The Space Force spent its first year transforming how the military is organized, trained, and equipped to wield satellites, radars, and other capabilities in combat. It will spend its second year proving whether those changes can work.
As the newest service turns 1 year old on Dec. 20, it is preparing to welcome in thousands more recently selected Airmen in fields such as intelligence and acquisition next year. It plans to grow to 6,400 Active-duty members by the end of September, and total about 16,000 employees including civilians and members assigned from other branches. About 2,400 Active-duty personnel are part of USSF now.
“Now we have to develop those folks to fill those positions and do that organically from the United States Space Force, … focused on the domain of which we are responsible for, and being able to move at speed,” Chief of Space Operations Gen. John W. “Jay” Raymond said on a Dec. 15 call with reporters.
“As new missions come about, we will add squadrons as those missions materialize,” he added.
Chief Master Sergeant Roger A. Towberman, the Space Force’s Senior Enlisted Adviser, said the service is figuring out when it makes sense to bring those new members in “one by one.” People in career fields shared by both the Air Force and Space Force—cyber, intel, acquisition, and others—who were tapped for transfer can start joining Feb. 1, 2021.
“When’s the right time for this person to swap out?” Towberman said. “I wouldn’t say we’re in a hurry to do that. But there certainly is a sense of urgency, there’s a sense of excitement. We want to make sure that we can move as quickly as practical.”
He suggested that, in some cases, it may make more sense to keep people in their Air Force jobs longer before bringing them into the Space Force. Members of the Army and Navy departments will be allowed in starting on a limited basis next year.
Space operators who work with satellites and related technologies began transferring in September. The service has also begun picking people for promotion through selection boards, including three chief master sergeants who will pin on the new rank at the beginning of 2021.
The Space Force will release its plan for a reserve component in the next few weeks, Raymond said. That’s likely to offer more flexibility or opportunities than the Reserve and Guard pieces of other armed forces, and the general said it could serve as a pathfinder for the rest of the military.
A human capital strategy should come to fruition soon that will introduce new ideas for recruitment, retention, and training. The Space Force argues that its small size relative to the rest of the military makes it an ideal guinea pig for more modern approaches to personnel management.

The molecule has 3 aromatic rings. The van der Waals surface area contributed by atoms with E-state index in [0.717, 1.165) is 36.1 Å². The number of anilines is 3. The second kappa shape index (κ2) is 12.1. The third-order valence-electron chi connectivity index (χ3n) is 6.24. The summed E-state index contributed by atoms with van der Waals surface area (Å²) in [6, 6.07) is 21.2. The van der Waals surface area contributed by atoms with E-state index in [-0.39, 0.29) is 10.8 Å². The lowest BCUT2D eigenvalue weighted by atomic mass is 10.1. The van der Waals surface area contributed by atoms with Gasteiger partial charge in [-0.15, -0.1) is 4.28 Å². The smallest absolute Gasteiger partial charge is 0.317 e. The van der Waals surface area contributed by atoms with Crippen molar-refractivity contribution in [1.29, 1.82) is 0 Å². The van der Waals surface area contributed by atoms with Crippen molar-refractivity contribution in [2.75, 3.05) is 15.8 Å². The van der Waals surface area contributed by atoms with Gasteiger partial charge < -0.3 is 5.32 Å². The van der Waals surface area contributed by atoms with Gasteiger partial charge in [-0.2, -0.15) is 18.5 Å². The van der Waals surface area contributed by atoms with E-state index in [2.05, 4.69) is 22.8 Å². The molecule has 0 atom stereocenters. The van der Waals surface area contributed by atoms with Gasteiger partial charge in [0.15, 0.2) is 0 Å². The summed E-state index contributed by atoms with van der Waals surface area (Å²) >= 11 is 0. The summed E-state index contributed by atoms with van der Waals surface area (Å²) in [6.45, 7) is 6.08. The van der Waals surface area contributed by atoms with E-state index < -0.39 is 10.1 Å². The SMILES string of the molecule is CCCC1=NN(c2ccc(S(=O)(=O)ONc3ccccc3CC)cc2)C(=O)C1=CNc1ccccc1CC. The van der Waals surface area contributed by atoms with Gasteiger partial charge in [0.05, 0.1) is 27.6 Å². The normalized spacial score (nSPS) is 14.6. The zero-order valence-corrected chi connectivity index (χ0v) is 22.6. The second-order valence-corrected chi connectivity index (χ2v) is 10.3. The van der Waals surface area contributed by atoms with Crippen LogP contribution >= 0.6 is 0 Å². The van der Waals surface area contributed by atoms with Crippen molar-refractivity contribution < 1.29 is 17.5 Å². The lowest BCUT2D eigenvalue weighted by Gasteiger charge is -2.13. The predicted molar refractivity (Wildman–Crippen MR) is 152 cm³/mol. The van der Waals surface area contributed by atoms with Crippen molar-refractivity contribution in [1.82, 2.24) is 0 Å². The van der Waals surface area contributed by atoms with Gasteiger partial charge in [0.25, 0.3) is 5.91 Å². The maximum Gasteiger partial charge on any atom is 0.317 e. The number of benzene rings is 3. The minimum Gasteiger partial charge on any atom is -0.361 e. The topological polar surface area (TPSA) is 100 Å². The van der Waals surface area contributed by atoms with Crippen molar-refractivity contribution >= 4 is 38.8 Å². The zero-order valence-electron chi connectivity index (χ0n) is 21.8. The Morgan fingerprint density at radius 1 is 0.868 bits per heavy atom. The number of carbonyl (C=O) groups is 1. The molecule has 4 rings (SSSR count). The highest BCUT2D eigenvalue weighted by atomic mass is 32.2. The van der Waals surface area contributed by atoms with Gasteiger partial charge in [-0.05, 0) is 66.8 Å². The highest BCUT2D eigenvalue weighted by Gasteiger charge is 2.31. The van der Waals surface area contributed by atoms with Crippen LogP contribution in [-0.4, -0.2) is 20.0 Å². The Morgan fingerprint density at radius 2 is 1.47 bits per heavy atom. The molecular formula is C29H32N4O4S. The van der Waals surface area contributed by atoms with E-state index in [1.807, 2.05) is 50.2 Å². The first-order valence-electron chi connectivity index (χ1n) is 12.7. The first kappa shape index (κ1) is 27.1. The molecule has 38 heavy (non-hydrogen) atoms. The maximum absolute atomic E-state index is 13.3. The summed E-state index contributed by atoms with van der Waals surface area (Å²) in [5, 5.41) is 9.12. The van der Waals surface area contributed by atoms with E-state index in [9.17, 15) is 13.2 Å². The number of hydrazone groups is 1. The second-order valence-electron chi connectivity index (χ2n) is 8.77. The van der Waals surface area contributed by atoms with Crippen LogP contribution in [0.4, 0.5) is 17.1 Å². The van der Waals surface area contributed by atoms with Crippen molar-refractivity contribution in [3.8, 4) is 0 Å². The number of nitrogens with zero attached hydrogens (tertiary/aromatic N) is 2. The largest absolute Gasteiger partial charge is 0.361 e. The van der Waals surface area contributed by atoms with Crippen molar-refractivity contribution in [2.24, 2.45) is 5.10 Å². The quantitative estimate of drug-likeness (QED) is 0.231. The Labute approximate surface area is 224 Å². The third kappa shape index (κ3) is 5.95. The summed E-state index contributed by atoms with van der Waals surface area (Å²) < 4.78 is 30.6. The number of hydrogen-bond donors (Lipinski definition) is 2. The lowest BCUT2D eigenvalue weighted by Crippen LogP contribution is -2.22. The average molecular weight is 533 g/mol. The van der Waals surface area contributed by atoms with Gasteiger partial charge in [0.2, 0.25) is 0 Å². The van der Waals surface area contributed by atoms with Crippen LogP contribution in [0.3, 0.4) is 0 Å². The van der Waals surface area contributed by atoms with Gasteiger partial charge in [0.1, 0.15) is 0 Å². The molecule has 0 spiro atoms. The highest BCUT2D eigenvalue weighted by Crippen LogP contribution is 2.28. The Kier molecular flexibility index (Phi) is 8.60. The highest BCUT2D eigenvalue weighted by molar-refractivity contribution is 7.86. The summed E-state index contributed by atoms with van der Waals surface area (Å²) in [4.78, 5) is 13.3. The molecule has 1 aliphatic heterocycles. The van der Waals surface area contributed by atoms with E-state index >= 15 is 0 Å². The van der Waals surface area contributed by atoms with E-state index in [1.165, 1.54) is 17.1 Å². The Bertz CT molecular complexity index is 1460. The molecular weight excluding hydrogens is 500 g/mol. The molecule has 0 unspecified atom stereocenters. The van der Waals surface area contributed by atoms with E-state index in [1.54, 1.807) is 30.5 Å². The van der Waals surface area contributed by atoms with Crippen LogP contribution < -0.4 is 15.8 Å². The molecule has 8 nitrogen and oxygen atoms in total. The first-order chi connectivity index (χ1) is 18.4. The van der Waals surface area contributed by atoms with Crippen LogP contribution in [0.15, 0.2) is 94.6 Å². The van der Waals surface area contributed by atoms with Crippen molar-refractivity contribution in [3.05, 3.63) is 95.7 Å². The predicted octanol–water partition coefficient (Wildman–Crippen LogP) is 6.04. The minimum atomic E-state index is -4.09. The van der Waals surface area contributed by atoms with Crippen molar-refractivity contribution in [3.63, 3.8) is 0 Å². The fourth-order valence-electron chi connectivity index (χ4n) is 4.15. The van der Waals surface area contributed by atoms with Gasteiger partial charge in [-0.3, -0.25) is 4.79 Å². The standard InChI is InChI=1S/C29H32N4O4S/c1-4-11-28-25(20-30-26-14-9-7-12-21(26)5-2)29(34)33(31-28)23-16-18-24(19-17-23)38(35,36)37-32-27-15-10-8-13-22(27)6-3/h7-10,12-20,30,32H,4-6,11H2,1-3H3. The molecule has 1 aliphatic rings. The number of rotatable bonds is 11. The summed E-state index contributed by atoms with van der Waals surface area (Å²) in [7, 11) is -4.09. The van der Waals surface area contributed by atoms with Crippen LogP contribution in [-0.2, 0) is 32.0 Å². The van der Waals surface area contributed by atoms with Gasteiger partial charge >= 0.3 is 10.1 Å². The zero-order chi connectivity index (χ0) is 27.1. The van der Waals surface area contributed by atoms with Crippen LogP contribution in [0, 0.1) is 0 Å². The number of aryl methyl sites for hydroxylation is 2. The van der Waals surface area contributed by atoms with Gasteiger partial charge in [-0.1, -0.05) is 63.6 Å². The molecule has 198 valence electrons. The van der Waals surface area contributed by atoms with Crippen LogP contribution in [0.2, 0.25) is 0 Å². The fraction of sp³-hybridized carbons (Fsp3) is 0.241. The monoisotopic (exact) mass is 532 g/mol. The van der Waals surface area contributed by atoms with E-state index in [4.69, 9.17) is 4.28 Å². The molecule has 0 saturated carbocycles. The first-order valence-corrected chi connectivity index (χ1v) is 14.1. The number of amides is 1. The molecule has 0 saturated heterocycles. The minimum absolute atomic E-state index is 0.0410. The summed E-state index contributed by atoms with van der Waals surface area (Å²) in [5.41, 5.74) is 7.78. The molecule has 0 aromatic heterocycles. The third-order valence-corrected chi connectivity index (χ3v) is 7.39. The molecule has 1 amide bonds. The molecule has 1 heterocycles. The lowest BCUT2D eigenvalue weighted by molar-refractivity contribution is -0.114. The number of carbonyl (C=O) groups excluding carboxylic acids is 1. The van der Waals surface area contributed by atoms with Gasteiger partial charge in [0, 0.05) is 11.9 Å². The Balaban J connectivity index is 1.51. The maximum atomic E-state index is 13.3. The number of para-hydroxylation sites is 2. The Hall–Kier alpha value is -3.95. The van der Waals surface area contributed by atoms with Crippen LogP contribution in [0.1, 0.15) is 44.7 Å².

“We still have a lot of work to do to finalize that strategy and fill in some of the blanks. We’ve been holding writing conferences over the last few weeks to be able to do that,” Raymond said. “This will be the most important thing that the Space Force does in the next few months, because it’s going to provide us the means to recruit, attract, assess, develop, and retain a force that we need to be able to operate in space.”
On Dec. 16, Raymond will host a summit of USSF general officers to refine the service’s plans and strategies for offering space power to commanders around the world.
The Joint Chiefs of Staff is set to welcome Raymond as its eighth member on Dec. 20, too. He has sat in on those meetings for the past year, and the congressionally directed move further ingrains space issues into high-level decision-making.
“This next year is all about integrating the Space Force more broadly,” Raymond said. “I do see us integrating with the joint force to a greater extent now that we’re up and running and have built a service, looking at how do you do that force presentation?”
That planning extends to closer collaboration with commercial industry and other nations, too.
“We’ll continue to open up additional training opportunities for allied partners,” he said. “We just put an officer into the Space Operations Command in France. We’ll continue to do that as we also continue to take space professionals from our partners into our ops centers as well.”
Raymond pointed to other instances where the force continues to evolve. For one, the Department of the Air Force has settled on a plan for how the Space Systems Command will manage hardware and software development and sustainment. That needs Air Force Secretary Barbara M. Barrett’s approval but is expected to get up and running in 2021.
“I’m really pleased with how it’s turned out,” Raymond said. “This builds on [the Space and Missile Systems Center’s reforms] that builds some unity of effort and allows … competition between disruptors and prototypers and more traditional acquisition organizations.”
The Space Force is slated to join the Intelligence Community for a closer relationship with organizations such as the National Reconnaissance Office, which operates multiple intel-gathering satellites.
Raymond also noted that he signed a memorandum of understanding with the Japanese government on Dec. 15 to solidify a space payload-hosting partnership. Through that collaboration, two U.S. space domain awareness systems will hitch a ride on Japanese navigation satellites. That frees up American agencies from spending money on more satellites to carry those payloads itself.
The four-star said he won’t speculate on how the incoming Biden administration approach to space might differ. He met with the group overseeing the Defense Department’s transition to the new administration earlier this month for a “really good conversation,” but declined to offer details.
“What isn’t going to change is my focus, and the focus of our team … on building a service that delivers national advantage,” he said.